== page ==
A weak roots are defined as a keys long less than 1024-bits. No connections with these short encryption keys are dedicated to increase the protection of users and also moving from the Internet old and unsafe tools to a stronger encryption length.
Microsoft has been informing about changes for several months and has been promoting upgrades to minimum 2048-bits root certificates. From tomorrow (9 October 2012) weak root keys will be cancelled as an unsafe connections.
These certificates uses keys with 516-bits lengths e.g., but today the norm is 2048-bits length and it is possible to find a security with 4096-bits encryption level.
All key lengths less than 1024-bytes were designed many years ago and don't provide protection against attacks popular in the Internet nowadays. No changes for stronger encryption may meet no connection with the website (poorly protected sites may be disconnected by the browser) or no digital signs for e-mail on Outlooks.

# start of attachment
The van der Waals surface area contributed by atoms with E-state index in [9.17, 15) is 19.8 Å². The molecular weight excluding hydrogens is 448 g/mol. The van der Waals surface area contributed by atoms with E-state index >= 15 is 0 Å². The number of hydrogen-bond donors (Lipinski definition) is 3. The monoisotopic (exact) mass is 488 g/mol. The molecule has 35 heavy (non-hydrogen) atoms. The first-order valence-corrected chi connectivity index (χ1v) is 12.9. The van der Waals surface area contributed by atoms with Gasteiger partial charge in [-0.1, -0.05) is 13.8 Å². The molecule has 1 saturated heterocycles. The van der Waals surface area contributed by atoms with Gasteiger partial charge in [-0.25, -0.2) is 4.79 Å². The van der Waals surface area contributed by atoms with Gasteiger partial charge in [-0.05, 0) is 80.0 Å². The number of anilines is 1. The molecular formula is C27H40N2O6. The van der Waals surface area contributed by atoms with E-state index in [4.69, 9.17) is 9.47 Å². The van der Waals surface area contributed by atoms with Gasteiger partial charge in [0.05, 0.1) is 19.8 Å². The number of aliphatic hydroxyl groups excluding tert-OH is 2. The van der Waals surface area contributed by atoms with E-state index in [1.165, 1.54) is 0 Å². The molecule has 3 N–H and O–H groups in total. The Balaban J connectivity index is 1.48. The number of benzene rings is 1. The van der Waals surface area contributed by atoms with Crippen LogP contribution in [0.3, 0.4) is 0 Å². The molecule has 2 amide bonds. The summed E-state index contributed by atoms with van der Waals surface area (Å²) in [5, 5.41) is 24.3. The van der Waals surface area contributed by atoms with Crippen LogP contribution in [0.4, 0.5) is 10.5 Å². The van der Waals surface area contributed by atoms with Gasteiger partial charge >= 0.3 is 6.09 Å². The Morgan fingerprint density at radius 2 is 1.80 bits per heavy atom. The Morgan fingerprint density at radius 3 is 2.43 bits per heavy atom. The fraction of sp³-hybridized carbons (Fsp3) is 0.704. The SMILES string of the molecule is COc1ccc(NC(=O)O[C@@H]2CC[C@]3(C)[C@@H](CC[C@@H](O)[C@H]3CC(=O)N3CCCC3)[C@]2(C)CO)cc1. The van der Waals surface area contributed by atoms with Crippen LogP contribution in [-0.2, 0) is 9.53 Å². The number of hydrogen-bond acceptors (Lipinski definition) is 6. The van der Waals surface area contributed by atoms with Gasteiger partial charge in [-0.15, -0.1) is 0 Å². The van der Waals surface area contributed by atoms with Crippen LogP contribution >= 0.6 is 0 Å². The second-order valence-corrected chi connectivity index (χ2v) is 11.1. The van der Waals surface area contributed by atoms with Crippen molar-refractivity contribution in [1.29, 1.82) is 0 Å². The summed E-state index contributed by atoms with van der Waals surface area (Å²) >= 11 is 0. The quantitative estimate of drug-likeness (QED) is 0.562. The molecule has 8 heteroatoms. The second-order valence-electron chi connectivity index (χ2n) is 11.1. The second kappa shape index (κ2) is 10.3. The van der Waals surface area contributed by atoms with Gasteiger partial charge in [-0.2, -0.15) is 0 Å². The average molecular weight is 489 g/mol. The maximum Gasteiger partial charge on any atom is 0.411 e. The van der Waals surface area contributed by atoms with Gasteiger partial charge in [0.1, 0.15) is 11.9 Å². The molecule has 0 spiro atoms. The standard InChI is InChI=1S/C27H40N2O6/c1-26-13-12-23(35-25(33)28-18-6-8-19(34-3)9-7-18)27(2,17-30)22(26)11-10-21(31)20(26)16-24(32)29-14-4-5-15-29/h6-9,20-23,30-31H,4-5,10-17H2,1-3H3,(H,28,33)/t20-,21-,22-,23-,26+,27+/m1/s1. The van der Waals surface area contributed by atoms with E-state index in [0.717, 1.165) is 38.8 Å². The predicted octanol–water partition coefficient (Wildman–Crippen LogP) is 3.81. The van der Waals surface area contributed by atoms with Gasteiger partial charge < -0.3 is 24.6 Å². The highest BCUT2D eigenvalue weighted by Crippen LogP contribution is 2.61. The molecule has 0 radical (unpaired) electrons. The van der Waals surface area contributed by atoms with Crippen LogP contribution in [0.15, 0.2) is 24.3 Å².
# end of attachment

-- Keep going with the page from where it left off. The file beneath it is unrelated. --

Rejecting weak security levels shouldn't affect many sites and Internet users because all SSL certificates are issued by Certificates Authorities for specified number of years and after this time it is necessary to renew SSL certificate with obligatory valid security level.
Tomorrow's upgrade continues the plan of rejecting all weak root keys. This August Microsoft cancelled all connections with websites, applications, platforms and files which worked with old keys long less than 1024-bits issued before 1st January 2010. Microsoft is planning to cancel all 1024-bits in the end of next year.
More: InfoSecurity Magazine
According to previous announcements, a year after the acquisition of Comodo Group by Francisco Partners, on November 1 Comodo CA announced that from now on it is changing its brand to Sectigo [pronounced. sec-tee-go]. The goal of rebranding is consistency in company communication and better dedication to what Comodo is doing now.
The European Union Agency for Network and Information Security (ENISA), which is the center of knowledge about cyber security in Europe, organizes as every year in October the European Cyber Security Month. The campaign is starting in a few days. What is its purpose and how can you participate in it?
General Data Protection Regulation (GDPR) is a 99-article regulation meant to protect the private data of Europeans in IT systems. Announced in 2016, covers a broad variety of topics and will go into effect as a requirement on May 25, 2018. GDPR applies to any company doing business in Europe even if it is located elsewhere.